1069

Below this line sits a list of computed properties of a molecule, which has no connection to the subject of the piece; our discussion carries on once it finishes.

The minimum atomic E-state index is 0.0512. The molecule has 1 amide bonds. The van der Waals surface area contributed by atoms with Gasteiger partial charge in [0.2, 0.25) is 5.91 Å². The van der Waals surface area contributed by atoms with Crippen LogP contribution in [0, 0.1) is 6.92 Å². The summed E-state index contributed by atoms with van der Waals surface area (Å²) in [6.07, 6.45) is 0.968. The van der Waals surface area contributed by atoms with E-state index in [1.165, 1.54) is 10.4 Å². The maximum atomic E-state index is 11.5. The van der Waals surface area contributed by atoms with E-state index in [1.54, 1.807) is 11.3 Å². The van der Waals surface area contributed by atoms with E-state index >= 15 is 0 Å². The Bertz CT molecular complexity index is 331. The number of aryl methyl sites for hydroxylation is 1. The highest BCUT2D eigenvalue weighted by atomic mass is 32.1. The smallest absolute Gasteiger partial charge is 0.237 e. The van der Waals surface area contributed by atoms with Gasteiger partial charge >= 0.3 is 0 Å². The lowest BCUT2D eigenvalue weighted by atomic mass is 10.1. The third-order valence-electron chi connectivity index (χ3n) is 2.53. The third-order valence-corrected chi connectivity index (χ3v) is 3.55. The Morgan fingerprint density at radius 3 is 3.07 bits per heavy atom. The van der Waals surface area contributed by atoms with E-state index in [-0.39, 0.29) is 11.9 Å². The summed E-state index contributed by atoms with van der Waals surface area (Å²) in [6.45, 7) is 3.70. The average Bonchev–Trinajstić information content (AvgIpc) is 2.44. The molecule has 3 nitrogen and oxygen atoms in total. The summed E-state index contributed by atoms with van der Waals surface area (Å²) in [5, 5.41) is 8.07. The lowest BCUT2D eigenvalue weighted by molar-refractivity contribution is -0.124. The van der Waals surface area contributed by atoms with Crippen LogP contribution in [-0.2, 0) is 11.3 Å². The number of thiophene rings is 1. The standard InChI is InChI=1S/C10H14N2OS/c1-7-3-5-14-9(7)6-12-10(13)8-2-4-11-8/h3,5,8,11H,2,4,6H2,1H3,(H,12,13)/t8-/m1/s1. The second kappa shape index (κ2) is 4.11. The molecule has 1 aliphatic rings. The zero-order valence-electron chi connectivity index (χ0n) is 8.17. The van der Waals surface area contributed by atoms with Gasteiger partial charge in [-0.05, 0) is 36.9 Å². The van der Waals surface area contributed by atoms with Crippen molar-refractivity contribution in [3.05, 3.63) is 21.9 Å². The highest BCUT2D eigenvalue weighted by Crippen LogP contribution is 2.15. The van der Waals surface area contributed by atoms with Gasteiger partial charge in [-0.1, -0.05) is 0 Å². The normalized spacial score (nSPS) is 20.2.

€ Ozbek, V., Alnıaçık, Ü., Koc, F., Akkılıç, M.E., Kas¸, E., 2014. The impact of personality on technology acceptance: a study on smart phone users. Proced. Soc. Behav. Sci. 150, 541e551. Pagiaslis, A., Krontalis, A.K., 2014. Green consumption behavior antecedents: environmental concern, knowledge, and beliefs. Psychol. Mark. 31, 335e348. Parveen, F., Sulaiman, A., 2008. Technology complexity, personal innovativeness and intention to use wireless internet using mobile devices in Malaysia. Int. Rev. Bus. Res. Pap. 4, 1e10. Peter, J.P., Tarpey, L.X., 1975. A comparative analysis of three consumer decision strategies. J. Consum. Res. 2, 29e37. € tz, P., Schneider, U., Globisch, J., Dütschke, E., 2014. Who will buy electric vehiPlo cles? Identifying early adopters in Germany. Transp. Res. Part Policy Pract. 67, 96e109. Podsakoff, P.M., MacKenzie, S.B., Lee, J.-Y., Podsakoff, N.P., 2003. Common method biases in behavioral research: a critical review of the literature and recommended remedies. J. Appl. Psychol. 88, 879. Prakash, N., Kapoor, R., Kapoor, A., Malik, Y., 2014. Gender Preferences for alternative energy transport with focus on electric vehicle. J. Soc. Sci. 10, 114. Rakhi, T., Mala, S., 2014. Adoption readiness, personal innovativeness, perceived risk and usage intention across customer groups for mobile payment services in India. Internet Res. Electron. Netw. Appl. Policy 24, 369e392. Rezvani, Z., Jansson, J., Bodin, J., 2015. Advances in consumer electric vehicle adoption research: a review and research agenda. Transp. Res. Part Transp. Environ. 34, 122e136. Rogers, E.M., Shoemaker, F.F., 1971. Communication of Innovations. Free Press, New York. Sang, Y.-N., Bekhet, H.A., 2015. Modelling electric vehicle usage intentions: an empirical study in Malaysia. J. Clean. Prod. 92, 75e83. Schuitema, G., Anable, J., Skippon, S., Kinnear, N., 2013. The role of instrumental, hedonic and symbolic attributes in the intention to adopt electric vehicles. Transp. Res. Part Policy Pract. Psychol. Sustain. Travel Behav. 48, 39e49. Schultz, P.W., 2000. New environmental theories: empathizing with nature: the effects of perspective taking on concern for environmental issues. J. Soc. Issues 56, 391e406. She, Z.-Y., Sun, Qing, Ma, J.-J., Xie, B.-C., 2017. What are the barriers to widespread adoption of battery electric vehicles? A survey of public perception in Tianjin, China. Transp. Pol. 56, 29e40. Shimp, T.A., Bearden, W.O., 1982. Warranty and other extrinsic cue effects on consumers' risk perceptions. J. Consum. Res. 9, 38e46. Siegrist, M., 2000. The influence of trust and perceptions of risks and benefits on the acceptance of gene technology. Risk Anal. 20, 195e204. Sierzchula, W., Bakker, S., Maat, K., van Wee, B., 2014. The influence of financial incentives and other socio-economic factors on electric vehicle adoption. Energy Pol. 68, 183e194. Sinnappan, P., Abd Rahman, A., 2011. Antecedents of green purchasing behavior among Malaysian consumers. Int. Bus. Manag. 5, 129e139. Song, J., 2014. Understanding the adoption of mobile innovation in China. Comput. Hum. Behav. 38, 339e348. Straughan, R.D., Roberts, J.A., 1999. Environmental segmentation alternatives: a look at green consumer behavior in the new millennium. J. Consum. Mark. 16, 558e575. Tan, M., Teo, T.S.H., 2000. Factors influencing the adoption of Internet banking. J. AIS 1, 1e42. Wold, M.F., Ølness, S., 2016. An Empirical Analysis of Drivers for Electric Vehicle Adoption : Evidence from Norway 2010-2014. Yang, S., Lu, Y., Gupta, S., Cao, Y., Zhang, R., 2012. Mobile payment services adoption across time: an empirical study of the effects of behavioral beliefs, social influences, and personal traits. Comput. Hum. Behav. 28, 129e142. Yang, S., Wang, B., Lu, Y., 2016. Exploring the dual outcomes of mobile social networking service enjoyment: the roles of social self-efficacy and habit. Comput. Hum. Behav. 64, 486e496. Yeung, S.P.-M., 2004. Teaching approaches in geography and students' environmental attitudes. Environmentalist 24, 101e117.